Making It

Jeremy French of Making Whole helps others heal the same way he did. 
Photo by Matt Rose

Jeremy French got sober in 1995, and his first mentor emphasized the value of the creative process on that journey. So he started working for a landscaper in 1996 before launching his own business in 1998 and opening an architectural-concrete studio in 2003. He’d begun supporting others in their recovery process back in 1995, and his work with recovering addicts, he says, “has become more central to my life as each year passes.” French’s organization Making Whole is uniquely based on learning lessons from craftsmanship through apprenticeship. The recovery program now has a world-class downtown facility for creating studio-quality furniture and building various architectural elements in metal, wood, and artisan concrete.

How does apprenticeship play a role in recovery?

You are assisting someone in the work while they do it. You’re learning to trust them and observe how they think through problems. You are taking an Old World craftsmanship process from the past. You are applying it in the present, and making something that connects to the future. 

Above: Instructor Andy Rae.
Photo by Matt Rose

Connecting to the whole circle of time?

Yes. Say you are using lessons from the past and building a dining table in the present. Someone will use it and eat differently from here on out. It will meaningfully change how they socially interact at mealtime. One of the first things we built was a writing desk. The details of the design now affect how that writer shows up to his life every day. 

The approach sounds very holistic.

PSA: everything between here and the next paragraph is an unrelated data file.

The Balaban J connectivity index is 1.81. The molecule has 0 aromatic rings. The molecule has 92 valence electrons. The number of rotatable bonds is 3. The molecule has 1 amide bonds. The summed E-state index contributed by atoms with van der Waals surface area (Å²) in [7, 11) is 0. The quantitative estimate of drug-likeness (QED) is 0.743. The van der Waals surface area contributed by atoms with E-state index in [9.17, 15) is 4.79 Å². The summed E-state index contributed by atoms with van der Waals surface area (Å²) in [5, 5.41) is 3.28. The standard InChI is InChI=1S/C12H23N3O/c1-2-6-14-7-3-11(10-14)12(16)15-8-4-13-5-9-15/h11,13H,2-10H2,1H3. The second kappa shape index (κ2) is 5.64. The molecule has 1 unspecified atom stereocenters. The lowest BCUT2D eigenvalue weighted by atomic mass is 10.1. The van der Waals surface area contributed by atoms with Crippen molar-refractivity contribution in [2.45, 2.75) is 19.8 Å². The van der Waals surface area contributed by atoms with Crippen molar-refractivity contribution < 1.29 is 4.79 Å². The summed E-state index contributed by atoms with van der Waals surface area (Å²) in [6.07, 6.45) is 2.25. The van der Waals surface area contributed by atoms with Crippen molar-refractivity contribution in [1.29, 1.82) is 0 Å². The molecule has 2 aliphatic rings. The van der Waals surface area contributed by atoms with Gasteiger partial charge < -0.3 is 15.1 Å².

There is the potential to become wholly engaged in what you’re doing. When you are in that space, your mind is geared to learn. 

The collective crafts everything from chess sets and household implements to heirloom tables and other major installations.
Photo by Matt Rose
Photo by Matt Rose

You’re more susceptible to making a positive change?

Yes. And we can put someone into the practice of repetitively facing the real risk of failure. Sometimes what you make is beautiful; sometimes it’s trash. The artist takes risks despite evidence of the possibility of failure.

How does facing potential failure lead to recovery success?

How you interface with failure is a huge part of being a problem solver. Once that process becomes familiar in daily life, it changes how you think, and recovery from addiction is more accessible.

Making Whole, 745 Biltmore Ave., Asheville. To learn more, e-mail Jeremy French ( and request a booklet of information, or visit the website: (Making Whole is also on Instagram and Facebook.)

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